The Canadian racing scene shifted to Trois Rivieres in September. It would prove to be a show few would ever forget. The Formula Atlantic event was seeded with Formula One regulars Vittorio Brambilla, Alan Jones, Jumper Jarier, Patrick Depallier and soon to be crowned World Champion James Hunt. Hunt had been dueling with Niki Lauda through the F1 season, but was almost 20 points back of the Ferrari driver when they got to the German Grand Prix at the old Nurburgring. During this event Lauda suffered severe injuries and was not expect to survive. He would prove everyone wrong and in the process set up what may have been the most dramatic championship that F1 has seen. In the Atlantic race in Trois Rivieres the ‘Big Guys’ from F1 were going to be shown the work of the master. Gilles Villeneuve would out qualify and outrun the whole field to such an extent that Hunt immediately called Teddy Meyer the manager of the McLaren F1 team. He could not say enough about this tiny Canadian. There were ten Formula Atlantic races in the Player’s Challenge Series in 1976. Gilles sat on the pole of each race and won nine of them with one DNF. It could have only been more impressive if he had won all ten! My first personal encounter with Gilles had happened one night at some race where he was entertaining the fans when a soft knock at my motor home door got me away from whatever was taking up my attention at the time. When I opened the door Gilles and Joanne were standing there hand-in-hand. They were like a couple of kids, yet they already had two of their own. I invited them in. He said he had heard I had done a portrait of him and wanted to see it. I actually had two portraits. He was very soft spoken. He said he wanted one for his Father. He also had no money. He was a member of the ‘real drivers’ racing club! We chatted for some time and when they left, he had one and I the other. Mine was signed by him. His was signed by me. Several years later the portrait I had would disappear and not show up again until 2010. It was like seeing an old friend from a distant past. I was gathering a nice base of friends and clients that allowed me to spread my creative wings. Bill Brack’s sponsor John Gardella of STP commissioned me to produce a portrait of Bill in his Atlantic car. Bill had won the Atlantic series three years in a row! All I needed to complete the portrait was a head shot. I met Bill at his home in Toronto and asked him to come outside. We went to his back lane and I am sure he thought I was nuts as I stood him in front of his open garage door. I used the dark background to set up a blend area for the images of the car I already had. STP made posters of the portrait which were sought out by Bill’s fans at the Atlantic races. It was one of my best to date. Back on the F1 scene, the Grand Prix circus arrived at Mosport. Lauda had returned to the Ferrari cockpit at Monza a mere six weeks since he had slipped into a coma after his blazing accident in Germany. The epic race for the Championship was on. By the final race in Japan, Hunt was now just three points behind Lauda. The race started in a monumental downpour. After 2 laps Lauda retired saying it was crazy to drive in such conditions. He was probably correct, but he was probably still affected by his Nurburgring accident. The rain soon eased. Hunt finished third despite a late tire change and collected 4 points to take the title. It had been a wild year with Hunt winning eight races to Lauda’s four.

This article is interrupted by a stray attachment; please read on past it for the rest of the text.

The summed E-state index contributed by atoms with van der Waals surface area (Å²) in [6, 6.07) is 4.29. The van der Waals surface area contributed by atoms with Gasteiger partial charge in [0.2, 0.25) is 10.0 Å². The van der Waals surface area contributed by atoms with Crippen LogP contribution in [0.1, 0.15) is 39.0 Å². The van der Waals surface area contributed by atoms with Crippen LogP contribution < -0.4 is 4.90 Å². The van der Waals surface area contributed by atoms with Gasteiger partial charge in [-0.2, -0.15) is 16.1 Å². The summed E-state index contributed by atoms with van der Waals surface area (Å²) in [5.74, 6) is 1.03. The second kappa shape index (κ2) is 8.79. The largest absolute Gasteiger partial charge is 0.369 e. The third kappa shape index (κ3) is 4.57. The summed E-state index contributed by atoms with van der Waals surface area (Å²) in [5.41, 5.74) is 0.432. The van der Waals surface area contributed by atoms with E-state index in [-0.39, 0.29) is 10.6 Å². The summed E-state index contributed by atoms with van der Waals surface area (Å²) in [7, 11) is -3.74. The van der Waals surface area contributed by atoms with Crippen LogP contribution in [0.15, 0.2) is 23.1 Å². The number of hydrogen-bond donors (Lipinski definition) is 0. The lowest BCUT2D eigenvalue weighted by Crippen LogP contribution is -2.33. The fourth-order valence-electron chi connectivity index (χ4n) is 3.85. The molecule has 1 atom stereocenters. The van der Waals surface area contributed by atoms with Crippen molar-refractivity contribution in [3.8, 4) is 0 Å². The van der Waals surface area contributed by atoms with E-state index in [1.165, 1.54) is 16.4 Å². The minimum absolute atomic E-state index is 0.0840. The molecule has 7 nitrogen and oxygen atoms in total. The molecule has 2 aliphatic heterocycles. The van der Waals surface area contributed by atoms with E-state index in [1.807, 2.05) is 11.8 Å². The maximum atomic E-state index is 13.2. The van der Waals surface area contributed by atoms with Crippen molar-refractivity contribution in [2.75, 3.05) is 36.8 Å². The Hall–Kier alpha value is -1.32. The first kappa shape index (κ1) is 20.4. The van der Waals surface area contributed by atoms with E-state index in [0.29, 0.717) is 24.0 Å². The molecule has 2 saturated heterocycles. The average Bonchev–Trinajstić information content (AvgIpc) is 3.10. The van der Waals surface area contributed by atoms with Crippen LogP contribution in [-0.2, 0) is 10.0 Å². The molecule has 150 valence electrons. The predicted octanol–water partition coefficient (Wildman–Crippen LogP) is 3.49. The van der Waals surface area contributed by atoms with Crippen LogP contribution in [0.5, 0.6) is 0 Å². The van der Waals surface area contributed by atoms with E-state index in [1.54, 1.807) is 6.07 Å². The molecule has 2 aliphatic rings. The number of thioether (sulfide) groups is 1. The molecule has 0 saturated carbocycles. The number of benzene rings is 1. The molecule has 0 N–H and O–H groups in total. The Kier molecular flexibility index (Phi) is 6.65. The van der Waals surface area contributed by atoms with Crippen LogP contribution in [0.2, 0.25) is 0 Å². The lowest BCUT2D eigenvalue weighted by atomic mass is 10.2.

The end of the year had a very strange twist for me. On November 15th Rene Levesque led his Parti Quebecois to power in Quebec. I was an Anglophone with a French name! The Bank of Montreal project was over. So were the Olympics! I was living in Montreal and my client list dried up almost immediatley. I was in a serious situation. The rocket ride had ended. I packed my bags and family and headed to Ontario and Toronto. I was not financially prepared for this change.
Next: Down, but not out!